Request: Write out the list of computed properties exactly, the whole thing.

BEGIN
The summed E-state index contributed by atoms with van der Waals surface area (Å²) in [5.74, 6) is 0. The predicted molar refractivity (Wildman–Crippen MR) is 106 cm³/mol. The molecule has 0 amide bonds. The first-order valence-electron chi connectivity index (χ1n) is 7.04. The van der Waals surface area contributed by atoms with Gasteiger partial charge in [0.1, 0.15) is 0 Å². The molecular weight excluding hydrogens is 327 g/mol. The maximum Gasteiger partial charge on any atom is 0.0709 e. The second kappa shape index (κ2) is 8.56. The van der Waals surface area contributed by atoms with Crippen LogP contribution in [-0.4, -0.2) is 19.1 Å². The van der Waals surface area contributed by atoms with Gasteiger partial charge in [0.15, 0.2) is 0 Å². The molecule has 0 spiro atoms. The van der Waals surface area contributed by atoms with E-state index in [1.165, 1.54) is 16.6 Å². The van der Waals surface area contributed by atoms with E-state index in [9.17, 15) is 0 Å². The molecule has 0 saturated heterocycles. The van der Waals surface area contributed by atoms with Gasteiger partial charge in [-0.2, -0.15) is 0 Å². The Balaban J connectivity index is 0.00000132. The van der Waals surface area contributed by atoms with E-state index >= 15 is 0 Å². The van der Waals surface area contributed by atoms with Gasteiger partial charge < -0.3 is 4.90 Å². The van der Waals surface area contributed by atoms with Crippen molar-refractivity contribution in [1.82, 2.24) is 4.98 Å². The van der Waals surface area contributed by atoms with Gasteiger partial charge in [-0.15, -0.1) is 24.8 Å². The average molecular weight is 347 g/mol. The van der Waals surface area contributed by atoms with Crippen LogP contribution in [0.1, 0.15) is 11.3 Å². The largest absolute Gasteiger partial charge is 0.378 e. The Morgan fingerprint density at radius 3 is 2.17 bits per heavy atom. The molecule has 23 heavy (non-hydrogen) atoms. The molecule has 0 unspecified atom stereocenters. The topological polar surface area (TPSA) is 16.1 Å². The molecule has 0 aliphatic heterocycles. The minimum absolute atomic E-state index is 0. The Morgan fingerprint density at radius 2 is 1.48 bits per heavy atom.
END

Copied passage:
The summed E-state index contributed by atoms with van der Waals surface area (Å²) in [5.74, 6) is 0. The predicted molar refractivity (Wildman–Crippen MR) is 106 cm³/mol. The molecule has 0 amide bonds. The first-order valence-electron chi connectivity index (χ1n) is 7.04. The van der Waals surface area contributed by atoms with Gasteiger partial charge in [0.1, 0.15) is 0 Å². The molecular weight excluding hydrogens is 327 g/mol. The maximum Gasteiger partial charge on any atom is 0.0709 e. The second kappa shape index (κ2) is 8.56. The van der Waals surface area contributed by atoms with Crippen LogP contribution in [-0.4, -0.2) is 19.1 Å². The van der Waals surface area contributed by atoms with Gasteiger partial charge in [0.15, 0.2) is 0 Å². The molecule has 0 spiro atoms. The van der Waals surface area contributed by atoms with E-state index in [1.165, 1.54) is 16.6 Å². The van der Waals surface area contributed by atoms with E-state index in [9.17, 15) is 0 Å². The molecule has 0 saturated heterocycles. The van der Waals surface area contributed by atoms with Gasteiger partial charge in [-0.2, -0.15) is 0 Å². The Balaban J connectivity index is 0.00000132. The van der Waals surface area contributed by atoms with E-state index >= 15 is 0 Å². The van der Waals surface area contributed by atoms with Gasteiger partial charge < -0.3 is 4.90 Å². The van der Waals surface area contributed by atoms with Crippen molar-refractivity contribution in [1.82, 2.24) is 4.98 Å². The van der Waals surface area contributed by atoms with Gasteiger partial charge in [-0.15, -0.1) is 24.8 Å². The average molecular weight is 347 g/mol. The van der Waals surface area contributed by atoms with Crippen LogP contribution in [0.1, 0.15) is 11.3 Å². The largest absolute Gasteiger partial charge is 0.378 e. The Morgan fingerprint density at radius 3 is 2.17 bits per heavy atom. The molecule has 23 heavy (non-hydrogen) atoms. The molecule has 0 unspecified atom stereocenters. The topological polar surface area (TPSA) is 16.1 Å². The molecule has 0 aliphatic heterocycles. The minimum absolute atomic E-state index is 0. The Morgan fingerprint density at radius 2 is 1.48 bits per heavy atom.